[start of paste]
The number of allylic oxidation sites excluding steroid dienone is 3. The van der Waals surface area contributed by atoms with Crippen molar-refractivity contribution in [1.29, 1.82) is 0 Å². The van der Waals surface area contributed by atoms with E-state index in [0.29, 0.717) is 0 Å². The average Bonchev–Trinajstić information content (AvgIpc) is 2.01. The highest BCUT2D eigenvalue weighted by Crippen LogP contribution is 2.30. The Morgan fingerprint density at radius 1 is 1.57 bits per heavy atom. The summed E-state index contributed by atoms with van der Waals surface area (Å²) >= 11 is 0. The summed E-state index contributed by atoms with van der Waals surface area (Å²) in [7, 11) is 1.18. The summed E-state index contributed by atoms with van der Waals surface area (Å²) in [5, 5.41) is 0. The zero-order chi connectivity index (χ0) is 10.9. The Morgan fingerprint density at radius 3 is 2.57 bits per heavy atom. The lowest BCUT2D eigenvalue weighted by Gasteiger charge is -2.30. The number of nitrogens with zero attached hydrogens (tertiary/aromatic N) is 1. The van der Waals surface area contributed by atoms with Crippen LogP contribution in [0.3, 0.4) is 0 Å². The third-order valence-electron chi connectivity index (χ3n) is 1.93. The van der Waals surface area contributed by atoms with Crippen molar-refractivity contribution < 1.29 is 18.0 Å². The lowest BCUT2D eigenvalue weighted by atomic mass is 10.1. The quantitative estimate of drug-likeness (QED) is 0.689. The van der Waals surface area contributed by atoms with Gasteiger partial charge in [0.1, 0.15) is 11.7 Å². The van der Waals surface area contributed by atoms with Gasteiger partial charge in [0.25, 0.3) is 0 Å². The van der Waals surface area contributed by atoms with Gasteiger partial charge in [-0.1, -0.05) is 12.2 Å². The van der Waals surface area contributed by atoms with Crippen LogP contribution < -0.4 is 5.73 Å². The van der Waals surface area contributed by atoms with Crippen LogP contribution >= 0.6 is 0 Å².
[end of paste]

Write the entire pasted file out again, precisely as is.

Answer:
The number of allylic oxidation sites excluding steroid dienone is 3. The van der Waals surface area contributed by atoms with Crippen molar-refractivity contribution in [1.29, 1.82) is 0 Å². The van der Waals surface area contributed by atoms with E-state index in [0.29, 0.717) is 0 Å². The average Bonchev–Trinajstić information content (AvgIpc) is 2.01. The highest BCUT2D eigenvalue weighted by Crippen LogP contribution is 2.30. The Morgan fingerprint density at radius 1 is 1.57 bits per heavy atom. The summed E-state index contributed by atoms with van der Waals surface area (Å²) >= 11 is 0. The summed E-state index contributed by atoms with van der Waals surface area (Å²) in [7, 11) is 1.18. The summed E-state index contributed by atoms with van der Waals surface area (Å²) in [5, 5.41) is 0. The zero-order chi connectivity index (χ0) is 10.9. The Morgan fingerprint density at radius 3 is 2.57 bits per heavy atom. The lowest BCUT2D eigenvalue weighted by Gasteiger charge is -2.30. The number of nitrogens with zero attached hydrogens (tertiary/aromatic N) is 1. The van der Waals surface area contributed by atoms with Crippen LogP contribution in [0.3, 0.4) is 0 Å². The third-order valence-electron chi connectivity index (χ3n) is 1.93. The van der Waals surface area contributed by atoms with Crippen molar-refractivity contribution < 1.29 is 18.0 Å². The lowest BCUT2D eigenvalue weighted by atomic mass is 10.1. The quantitative estimate of drug-likeness (QED) is 0.689. The van der Waals surface area contributed by atoms with Gasteiger partial charge in [0.1, 0.15) is 11.7 Å². The van der Waals surface area contributed by atoms with Gasteiger partial charge in [0.25, 0.3) is 0 Å². The van der Waals surface area contributed by atoms with Gasteiger partial charge in [-0.1, -0.05) is 12.2 Å². The van der Waals surface area contributed by atoms with Crippen LogP contribution < -0.4 is 5.73 Å². The van der Waals surface area contributed by atoms with Crippen LogP contribution >= 0.6 is 0 Å².